Bridging the gap between the North and South is so critical to me. That’s why I try so hard to get the voices of African communities into these bigger forums. The sessions where communities can speak, listen and interject and be heard, are, to me, more powerful than those where I or others are standing up at these conferences and speaking on their behalf.
A few years ago I facilitated a seminar between Norwegian and Namibian farmers. In Norway, there is a lot of conflict between farmers and wolves, though the wolf population is very small. I understand the challenge that needs to be addressed, and I brought some farmers from Namibia to talk about their experiences living with more than three times the number of lions, with no social security system! Nobody is going to give you food when a lion eats your cattle. And you still need to survive. That exchange where the Namibian farmers were sharing their experiences and lessons with Norwegian farmers was incredible. And that’s the other thing. I struggle with people thinking that the North has all the answers.
What was your experience growing up as a white South African in the apartheid era?
My family is the result of colonialism, and I’m very aware of my positionality as a white African.
I grew up in a house with a left-wing/liberal mother and a journalist father. I found it incomprehensible that people could be “less” or “more” based on skin colour. I thought the judgements of people on others were so ignorant; for instance, when white people would ask why the people who worked for them couldn’t read easily or speak English well when this was because of a lack of access to schooling, books, or electricity to learn, and not a sign of their intelligence.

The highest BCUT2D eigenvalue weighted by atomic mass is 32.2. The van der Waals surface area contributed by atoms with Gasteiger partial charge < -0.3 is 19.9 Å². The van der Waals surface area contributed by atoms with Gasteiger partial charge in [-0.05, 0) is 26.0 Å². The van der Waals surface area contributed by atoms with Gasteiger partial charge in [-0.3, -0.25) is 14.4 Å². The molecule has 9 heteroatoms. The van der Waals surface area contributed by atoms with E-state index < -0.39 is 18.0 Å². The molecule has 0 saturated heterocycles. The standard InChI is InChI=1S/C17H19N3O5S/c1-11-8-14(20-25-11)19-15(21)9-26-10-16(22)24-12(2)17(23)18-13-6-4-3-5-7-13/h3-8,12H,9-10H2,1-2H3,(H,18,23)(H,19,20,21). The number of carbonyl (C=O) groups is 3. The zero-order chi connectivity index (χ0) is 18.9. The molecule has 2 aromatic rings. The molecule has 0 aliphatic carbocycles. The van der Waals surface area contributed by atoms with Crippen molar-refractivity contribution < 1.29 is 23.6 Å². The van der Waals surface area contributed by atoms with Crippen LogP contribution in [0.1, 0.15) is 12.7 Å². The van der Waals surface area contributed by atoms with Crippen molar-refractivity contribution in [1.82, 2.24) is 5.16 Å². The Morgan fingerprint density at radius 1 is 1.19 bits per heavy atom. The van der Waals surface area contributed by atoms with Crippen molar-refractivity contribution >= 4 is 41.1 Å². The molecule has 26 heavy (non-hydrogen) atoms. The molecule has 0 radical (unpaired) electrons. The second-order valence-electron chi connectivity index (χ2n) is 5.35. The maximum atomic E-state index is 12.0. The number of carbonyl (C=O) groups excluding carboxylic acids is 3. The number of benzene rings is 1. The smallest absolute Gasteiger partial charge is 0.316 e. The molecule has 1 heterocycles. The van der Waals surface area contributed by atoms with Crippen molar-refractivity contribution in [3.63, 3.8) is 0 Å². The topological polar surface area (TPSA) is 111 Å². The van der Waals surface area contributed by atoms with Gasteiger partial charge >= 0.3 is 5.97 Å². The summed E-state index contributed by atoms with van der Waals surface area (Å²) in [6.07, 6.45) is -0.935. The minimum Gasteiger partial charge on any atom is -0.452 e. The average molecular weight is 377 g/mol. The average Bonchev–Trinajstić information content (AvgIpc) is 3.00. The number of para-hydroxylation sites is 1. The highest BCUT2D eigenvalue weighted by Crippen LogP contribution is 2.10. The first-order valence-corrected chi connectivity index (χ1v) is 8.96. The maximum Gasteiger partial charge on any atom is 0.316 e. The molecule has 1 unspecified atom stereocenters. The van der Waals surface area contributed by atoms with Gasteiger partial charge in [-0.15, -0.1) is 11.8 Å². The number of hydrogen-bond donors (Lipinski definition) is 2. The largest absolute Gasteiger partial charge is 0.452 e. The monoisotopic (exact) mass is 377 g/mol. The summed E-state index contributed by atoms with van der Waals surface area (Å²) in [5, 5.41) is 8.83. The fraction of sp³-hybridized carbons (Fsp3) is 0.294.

I was lucky that many of the teachers in my school were “left-wing”. We went on exchange visits to Mmbatho in Bophustwana, where we hung out with kids – black kids – who were “just the same as us”. I know it sounds ludicrous but growing up where I did, we did not get any opportunities to meet many kids our age who were not white.
In 1991, we twinned with a school in the townships outside cape town, and I went with a teacher to pick them up one day; this was my first time in a township. I was 15, and the township was less than 25km away. I had often driven past it but never in it.
When Mandela was released, I was 15 and went to the grand parade with my mom to see him talk to the dancing and cheering crowd. It was so incredibly uplifting. But what’s weird is that growing up under apartheid did not affect me as much as my awareness of my privilege has affected and influenced me in later life.
The fact that I was born white gave me a head start. Yes, I worked incredibly hard to get to university, but I also made it because I had electricity and food, my parents had access to credit, and I didn’t have to work from the age of 6. I had a leg up.
Having had so many opportunities based very much on my skin colour, I try, as much as possible, to support others – mainly African women in conservation, but also men. I do this through mentorship and by facilitating their access to opportunities to be heard and seen and listened to.
Why do you think the term “white privilege” is so contentious among many white people?
I think the ones who struggle with it take it as an indication that they haven’t worked hard. But no one is saying you didn’t work hard. That’s not the point; the point is you didn’t have to struggle as hard.